7 Tips for Putting Children First in a Divorce

A child-centered divorce is a divorce where the parents keep the physical and emotional needs of their children as their primary concern. In a child-centered divorce, every decision the parents make is through that lens – How will this affect our children? What is important to our kids, now and in the future? Most parents intend to do what is best for their children, but their perspectives may be different. Wise parents understand that they may not know what is best for their children in this situation because they may not have ever gone through a divorce before.

Here are some tips for putting children first in a divorce to protect your children from the adverse effects of your divorce and to keep their best interest at the top of your list of priorities.

1. Tell the Children About the Divorce Together:
When you are ready to talk to them about the divorce, tell them together and be well prepared. Talk with and coordinate that event with your spouse so that you will be on the same page about how you’re going to tell the children that your marriage is ending. I intentionally use the word “event,” because this is an event that your children will remember for the rest of their lives, so it is important, even critical, that you handle it with as much care as you can. This is one of the greatest teaching moments of your lives as parents. How you manage this moment will affect your children’s future as much or more than the fact that you are getting divorced.

2. Only Tell Them What They Need to Know:
It can be difficult not to tell them more than they need to know or answer their questions with specific information, but telling them that this is an adult problem, that you are both going to continue to love them just as your both do now and that you are all going to be ok will be reassuring. Children are naturally focused on how this is going to affect them, but if you stand firm that you are the parents, and while this is a challenge, you are going to work together, take care of them and everyone is going to be alright, that is usually all they want to know. Some parents may think they have to tell the children “the truth” about why the marriage is ending, but just as you would not discuss your sex life with your children, there are some things that should not be discussed in front or with the children. This is true whether your children are 3 years old or 30 years old.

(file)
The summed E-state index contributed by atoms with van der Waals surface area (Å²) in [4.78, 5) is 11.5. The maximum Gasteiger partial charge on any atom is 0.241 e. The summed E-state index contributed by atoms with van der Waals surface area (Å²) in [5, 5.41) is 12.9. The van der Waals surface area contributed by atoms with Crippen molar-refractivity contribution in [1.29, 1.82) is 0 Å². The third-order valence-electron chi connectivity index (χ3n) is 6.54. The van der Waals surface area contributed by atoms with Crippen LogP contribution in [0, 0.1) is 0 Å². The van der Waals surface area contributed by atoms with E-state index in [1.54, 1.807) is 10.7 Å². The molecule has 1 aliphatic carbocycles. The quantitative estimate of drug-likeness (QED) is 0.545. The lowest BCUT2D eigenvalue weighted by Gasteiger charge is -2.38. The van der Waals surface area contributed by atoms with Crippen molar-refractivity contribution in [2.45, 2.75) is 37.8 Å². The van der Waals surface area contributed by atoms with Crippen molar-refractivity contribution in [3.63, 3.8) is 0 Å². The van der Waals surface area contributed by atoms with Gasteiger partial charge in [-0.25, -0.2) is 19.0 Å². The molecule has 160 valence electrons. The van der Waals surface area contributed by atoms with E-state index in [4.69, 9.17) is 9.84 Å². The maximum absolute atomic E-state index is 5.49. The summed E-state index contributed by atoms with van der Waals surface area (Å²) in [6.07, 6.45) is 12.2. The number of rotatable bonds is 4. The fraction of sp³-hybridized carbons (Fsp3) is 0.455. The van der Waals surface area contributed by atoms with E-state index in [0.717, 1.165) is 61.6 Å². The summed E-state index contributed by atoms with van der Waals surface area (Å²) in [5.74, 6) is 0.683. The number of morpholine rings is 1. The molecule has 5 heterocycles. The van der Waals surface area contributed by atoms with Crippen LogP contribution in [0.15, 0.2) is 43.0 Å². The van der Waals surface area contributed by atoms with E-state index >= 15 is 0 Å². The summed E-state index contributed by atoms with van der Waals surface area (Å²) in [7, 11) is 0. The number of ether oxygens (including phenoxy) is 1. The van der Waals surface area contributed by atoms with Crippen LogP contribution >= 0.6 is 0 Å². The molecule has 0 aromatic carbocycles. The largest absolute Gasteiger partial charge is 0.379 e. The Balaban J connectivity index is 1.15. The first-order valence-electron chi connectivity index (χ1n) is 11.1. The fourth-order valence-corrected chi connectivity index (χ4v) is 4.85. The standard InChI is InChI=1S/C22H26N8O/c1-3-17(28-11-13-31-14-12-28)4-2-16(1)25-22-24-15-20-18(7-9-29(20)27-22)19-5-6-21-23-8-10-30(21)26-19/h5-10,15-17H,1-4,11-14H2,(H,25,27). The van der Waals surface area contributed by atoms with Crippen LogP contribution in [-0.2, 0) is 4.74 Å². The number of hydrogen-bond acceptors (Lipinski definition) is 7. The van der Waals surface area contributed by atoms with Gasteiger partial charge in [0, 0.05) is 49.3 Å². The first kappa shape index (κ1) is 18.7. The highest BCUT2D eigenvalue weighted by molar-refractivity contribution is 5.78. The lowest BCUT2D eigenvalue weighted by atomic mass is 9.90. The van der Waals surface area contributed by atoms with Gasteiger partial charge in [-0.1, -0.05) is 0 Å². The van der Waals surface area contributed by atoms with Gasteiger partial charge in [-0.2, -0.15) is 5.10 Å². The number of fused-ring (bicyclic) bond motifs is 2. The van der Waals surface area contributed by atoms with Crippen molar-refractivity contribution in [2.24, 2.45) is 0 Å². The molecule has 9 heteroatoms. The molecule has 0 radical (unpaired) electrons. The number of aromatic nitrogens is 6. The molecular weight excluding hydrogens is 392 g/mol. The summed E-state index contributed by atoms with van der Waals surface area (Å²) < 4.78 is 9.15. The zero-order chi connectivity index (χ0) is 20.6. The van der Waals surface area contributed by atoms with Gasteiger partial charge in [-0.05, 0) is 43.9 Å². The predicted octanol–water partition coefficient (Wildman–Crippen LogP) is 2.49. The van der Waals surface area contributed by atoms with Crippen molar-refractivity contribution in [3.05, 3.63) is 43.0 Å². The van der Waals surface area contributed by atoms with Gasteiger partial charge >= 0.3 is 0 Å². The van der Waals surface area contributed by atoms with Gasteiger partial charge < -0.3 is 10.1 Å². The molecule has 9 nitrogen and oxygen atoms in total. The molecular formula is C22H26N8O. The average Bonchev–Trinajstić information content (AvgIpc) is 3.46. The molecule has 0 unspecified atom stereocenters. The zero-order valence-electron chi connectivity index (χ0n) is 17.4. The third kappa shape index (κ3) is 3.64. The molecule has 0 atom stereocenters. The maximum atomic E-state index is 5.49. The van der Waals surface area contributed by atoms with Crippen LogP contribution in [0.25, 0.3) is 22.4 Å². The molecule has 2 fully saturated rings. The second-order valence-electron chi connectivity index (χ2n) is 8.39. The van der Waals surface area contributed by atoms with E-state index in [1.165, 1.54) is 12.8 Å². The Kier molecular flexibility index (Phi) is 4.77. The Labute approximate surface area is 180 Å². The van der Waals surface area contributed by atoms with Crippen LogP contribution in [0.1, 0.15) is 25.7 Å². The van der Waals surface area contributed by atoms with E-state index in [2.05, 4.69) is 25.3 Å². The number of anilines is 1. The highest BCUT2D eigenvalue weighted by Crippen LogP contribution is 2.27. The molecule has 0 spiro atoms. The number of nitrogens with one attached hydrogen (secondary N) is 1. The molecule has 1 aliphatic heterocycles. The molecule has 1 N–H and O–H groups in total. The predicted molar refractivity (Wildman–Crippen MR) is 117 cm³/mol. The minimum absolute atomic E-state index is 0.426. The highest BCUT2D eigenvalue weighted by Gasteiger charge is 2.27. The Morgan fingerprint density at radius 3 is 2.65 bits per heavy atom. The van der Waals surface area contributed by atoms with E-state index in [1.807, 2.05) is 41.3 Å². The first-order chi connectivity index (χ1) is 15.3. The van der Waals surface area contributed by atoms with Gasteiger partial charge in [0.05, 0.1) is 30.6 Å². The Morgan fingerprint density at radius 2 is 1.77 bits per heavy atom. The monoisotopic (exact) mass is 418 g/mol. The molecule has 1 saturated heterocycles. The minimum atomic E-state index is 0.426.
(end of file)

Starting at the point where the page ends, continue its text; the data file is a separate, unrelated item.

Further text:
3. Try Not to Seem Obsessed with or Talk Constantly About the Divorce in Front of the Children:
After you have told the children about the divorce, don’t fuel their continued worry by constantly talking about it in front of them. Don’t let this situation define you and don’t let it define your children. That is an important lesson for them to learn, and this is a great opportunity for them to learn it.  If your children ask about the divorce, continue to tell them that you and their other parent and the experts in this are working on how their family will be restructured, and that you will let them know when there is information that they need to know.

4. Don’t Talk Disrespectfully About Your Spouse in Front of the Children:
Never talk disrespectfully about your spouse in front of the children, whether it is directly to them or to others in their presence. No matter what you think of their other parent, the children are a part of that parent and it will damage their self-image if you speak ill of their other parent.  Remember you are the adult and no matter what the other side or their family or friends do, you have the choice to act in your children’s best interest. There is a quote from the movie, “Mr. Mom” that says, “It is easy to forget what’s important- so DON’T.” Never forget that keeping your children’s best interest as your top priority will always be the right decision.